Editor’s note: Tom Shaw worked on what would be his final Last Page column while he was in the hospital recuperating from his accident, and he sent it to us just days before passing. It is fitting that the subjects are two things that were very close to his heart.
They were very different guys from different places. Tony and Jim had never met, yet there was something that these two men shared.
Tony was a craftsman, a man with an artistic temperament. He could have been a painter or a sculptor, but Tony was a woodworker. Somehow the sawn boards spoke to him. He learned quickly how wood is bent, cut, shaped, and glued. He had an uncommon sense about how wood responds when it is worked. Tony labored in a humble shop in an uncelebrated river town, far removed from the larger, famous cities that drew the rich and powerful. But it wasn’t long before word about his talents got out, and in no time, wealthy clients were hiring Tony for his woodworking skills.
In another town far away was a kindred spirit, Jim, also an uncommon talent. The two shared a diamond cutter’s eye for fine detail.
Jim restored cars, and Pontiacs were his specialty. Jim’s Pontiacs looked great, but they were always known for their power. They ran like the wind. Jim had a way with the Pontiac V-8.
When he rebuilt an engine, Jim would get a block back from the machine shop and go over it carefully with his micrometers and log book. He would always find that the machining was good, but could be better. Cylinders were off by a couple thousandths, and so was the deck height. That would have been fine for most, including the factory engine plant, but it wasn’t OK for Jim. The imperfection stuck in his craw, and he just couldn’t let it go. Even if it’s good, if you can make it better, why wouldn’t you?
He bought his own torque plate and honing equipment, and in less than a year, he worked a deal with an old machine shop operator to use his align-bore and milling machine after hours. Now he could fuss and obsess over those wayward thousandths to his heart’s content. And he did. Jim spent slow, unhurried hours in the machine shop, and when he finally left, the block was a precision-cut work of art, not unlike something Tony would build in his woodshop.
Then he’d set up the meters and check every lobe on the cam, every rocker, every valve and seat. He’d degree the cam, check its fore and aft runout, cc each combustion chamber. Same for each piston and ring, connecting rod, wrist pin, timing gear, and oil pump. You get the picture. If it moved, Jim had a micrometer on it.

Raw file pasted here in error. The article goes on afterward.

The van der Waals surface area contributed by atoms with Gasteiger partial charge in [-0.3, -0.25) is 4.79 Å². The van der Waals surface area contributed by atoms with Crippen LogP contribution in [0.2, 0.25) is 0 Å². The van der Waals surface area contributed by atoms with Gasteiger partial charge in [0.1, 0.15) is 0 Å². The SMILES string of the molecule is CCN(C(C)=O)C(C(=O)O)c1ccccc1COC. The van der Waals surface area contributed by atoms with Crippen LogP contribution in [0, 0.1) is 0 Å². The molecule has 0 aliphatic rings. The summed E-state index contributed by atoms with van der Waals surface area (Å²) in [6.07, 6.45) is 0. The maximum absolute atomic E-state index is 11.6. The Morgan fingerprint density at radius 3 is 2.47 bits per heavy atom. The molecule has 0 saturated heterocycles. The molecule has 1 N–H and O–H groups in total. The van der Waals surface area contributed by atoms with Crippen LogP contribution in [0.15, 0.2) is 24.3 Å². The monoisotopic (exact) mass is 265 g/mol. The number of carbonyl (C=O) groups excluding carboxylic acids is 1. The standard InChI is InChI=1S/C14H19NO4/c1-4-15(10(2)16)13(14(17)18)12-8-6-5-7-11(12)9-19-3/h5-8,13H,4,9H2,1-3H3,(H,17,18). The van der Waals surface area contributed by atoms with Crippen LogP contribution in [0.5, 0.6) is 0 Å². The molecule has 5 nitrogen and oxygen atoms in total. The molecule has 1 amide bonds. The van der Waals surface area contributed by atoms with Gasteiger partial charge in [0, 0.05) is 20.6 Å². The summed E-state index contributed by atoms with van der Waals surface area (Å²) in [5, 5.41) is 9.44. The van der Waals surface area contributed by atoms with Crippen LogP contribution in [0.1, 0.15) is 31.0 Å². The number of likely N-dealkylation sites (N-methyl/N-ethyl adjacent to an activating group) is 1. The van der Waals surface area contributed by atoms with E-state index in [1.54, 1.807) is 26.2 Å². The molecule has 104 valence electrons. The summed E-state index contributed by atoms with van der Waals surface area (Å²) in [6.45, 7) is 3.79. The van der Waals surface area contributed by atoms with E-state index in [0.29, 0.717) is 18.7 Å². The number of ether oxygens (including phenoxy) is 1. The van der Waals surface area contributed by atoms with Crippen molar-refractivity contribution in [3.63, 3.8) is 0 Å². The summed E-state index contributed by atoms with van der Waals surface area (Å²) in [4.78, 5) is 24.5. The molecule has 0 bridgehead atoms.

Jim had engine-building friends. They built good engines that were reliable, made good power, and didn’t use oil. Jim’s friends shook their heads over his obsession with what they saw as minutiae. They tried to convince Jim that he was worried about the equivalent of a pebble under a mattress.
Naturally, Jim didn’t see it that way. He couldn’t. Jim was cut from different cloth. Foremost in his mind was The Standard, an ideal of perfect specifications-maybe attainable, maybe not-that most others were comfortable just getting close to.
To see how they’d run in the real world, Jim began taking his restored Pontiacs to the dragstrip, where his time slip helped measure how well he’d done building the engine. It became a routine: machine, assemble, and test. And having learned the finer points, Jim became pretty good at it. Very good, in fact.
Jim began entering his restored Pontiacs in some local drag races, where he was the man to beat. Always analytical, always learning, he applied the same scientific approach to the rest of the car: axle, suspension, steering, brakes. Then Jim set his sights higher, entering a national stock class drag race where he quickly established a reputation as a pilot of one of the five fastest cars.
Some observers admired him. Some wondered how he did it. Some grumbled that surely he was cheating. He wasn’t. He hadn’t done anything shady. In fact, anybody with the same eye for detail could have built the same car. And it wasn’t long before they did. “Fast” cars of other brands began appearing, then one or two more similarly fast cars, fast because of how carefully they were planned and put together.
Are we getting the moral of the story?
Here’s the wrapup: I opened the column comparing Jim to a fellow sweater of details named Tony, the purpose being to illustrate how carefully some of the Pure Stock Drags cars are built. The Jim character in this column is inspired by a real person. So is Tony. While I can’t name the actual person who Jim is patterned after, I can reveal who Tony is.
In Philly or Lansing or Dallas, we’d call him Tony, but in his hometown of Cremona, Italy, he was Antonio, as in Antonio Stradivari, maker of incomparable violins and other stringed instruments. Is it a comparison too flattering for builders of muscle cars?
I don’t think so. I’ll bet if Tony built muscle cars instead of violins, he’d build them like Jim, and they’d run at the front of their class.